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Author Topic: Newest Addition to the Homestead  (Read 4436 times)
Kris^
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Location: Williamstown, NJ


« on: January 30, 2005, 08:41:38 PM »

It took us two days in the cold and snow, but we finally completed the second addition to our little "intensive farming" operation:



We built this second one with a keen roof vent feature (unlike the first one, which has roll-up side walls):



Last spring we raised about a half-season's worth of bedding flats for late season.  This will be our first season running both hot and cold frames, and our first year to do a complete season of flats from the start in early March, plus all our hanging baskets, too.

-- Kris
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Horns Pure Honey
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Location: Illinois


« Reply #1 on: January 30, 2005, 09:38:42 PM »

very very nice kris.
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Ryan Horn
Beth Kirkley
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« Reply #2 on: January 30, 2005, 11:15:16 PM »

That IS nice! I'm so jealous! Smiley What all do you grow? Is it all for your own use, or do you sell some of it? In what for do you sell if you do - starter plants or half grown in pots or fully grown veggies and such?

Beth
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Violacea
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« Reply #3 on: January 31, 2005, 05:15:14 PM »

Wow,  shocked  How big is that thing? Oh I so want a bigger green house.
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Horns Pure Honey
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« Reply #4 on: January 31, 2005, 05:23:50 PM »

I know, it stinks to have a small green house. But I guess a small green house is better than no green house. bye
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Ryan Horn
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« Reply #5 on: January 31, 2005, 05:40:54 PM »

Sooo true, can't use mine yet, Tongue needs too much repair, but I'm working on it.  At least I have one.  Cheesy
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buzz
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Location: Hayden Lake, ID


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« Reply #6 on: January 31, 2005, 05:43:52 PM »

Man, I think that is bigger than my house!!! How long is it?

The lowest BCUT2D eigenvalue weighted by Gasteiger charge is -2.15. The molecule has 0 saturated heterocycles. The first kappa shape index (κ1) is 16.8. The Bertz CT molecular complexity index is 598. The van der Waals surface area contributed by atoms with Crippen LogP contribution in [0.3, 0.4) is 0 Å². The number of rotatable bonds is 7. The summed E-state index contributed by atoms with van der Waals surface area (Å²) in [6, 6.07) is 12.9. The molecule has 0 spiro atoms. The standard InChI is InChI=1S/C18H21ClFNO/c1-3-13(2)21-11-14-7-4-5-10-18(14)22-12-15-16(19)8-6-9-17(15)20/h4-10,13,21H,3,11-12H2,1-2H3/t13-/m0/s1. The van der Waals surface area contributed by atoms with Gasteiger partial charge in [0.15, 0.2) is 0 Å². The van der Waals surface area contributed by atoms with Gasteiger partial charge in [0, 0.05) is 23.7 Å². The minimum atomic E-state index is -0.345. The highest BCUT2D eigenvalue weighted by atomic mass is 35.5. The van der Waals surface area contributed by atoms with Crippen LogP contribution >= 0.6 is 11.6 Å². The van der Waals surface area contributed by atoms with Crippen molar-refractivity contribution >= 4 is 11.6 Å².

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Scott
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"If you have no money and you have few possessions, if you have a dog you are still rich"
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"Forgiveness is easier to get than permission"
Kris^
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Location: Williamstown, NJ


« Reply #7 on: January 31, 2005, 08:46:38 PM »

Quote from: Beth Kirkley
What all do you grow? Is it all for your own use, or do you sell some of it?


The two houses are each 30 feet by 96 feet.  We grow decorative and ornamentals, for the most part, all for sale.  My partner owns a farm market, and for the first few years we bought all the plants from other growers to sell.  We've slowly been growing more and more of our own product.  We started by growing fall mums in pots, and now we can supply the market's full seasonal quota, about 5,000, on our own.  When we finished the first greenhouse last spring, we only grew the late spring supply of annual flats because we didn't have the heaters installed yet.  But now we do, and this year we're growing all kinds of annual bedding plants and several varieties of floral hanging baskets, all to sell at the market.  Right now we have 500 flats of pansies and about 1,000 potted perennials (hostas, astilbe, etc.) getting ready to kick off the season in early march.

Here's a couple pictures of the market in the spring:




In the fall it's mums:




This is our mum field, each pot is drip irrigated and we can measure out to each pot the amount of water, fertilizer, fungicide, etc. each plant gets: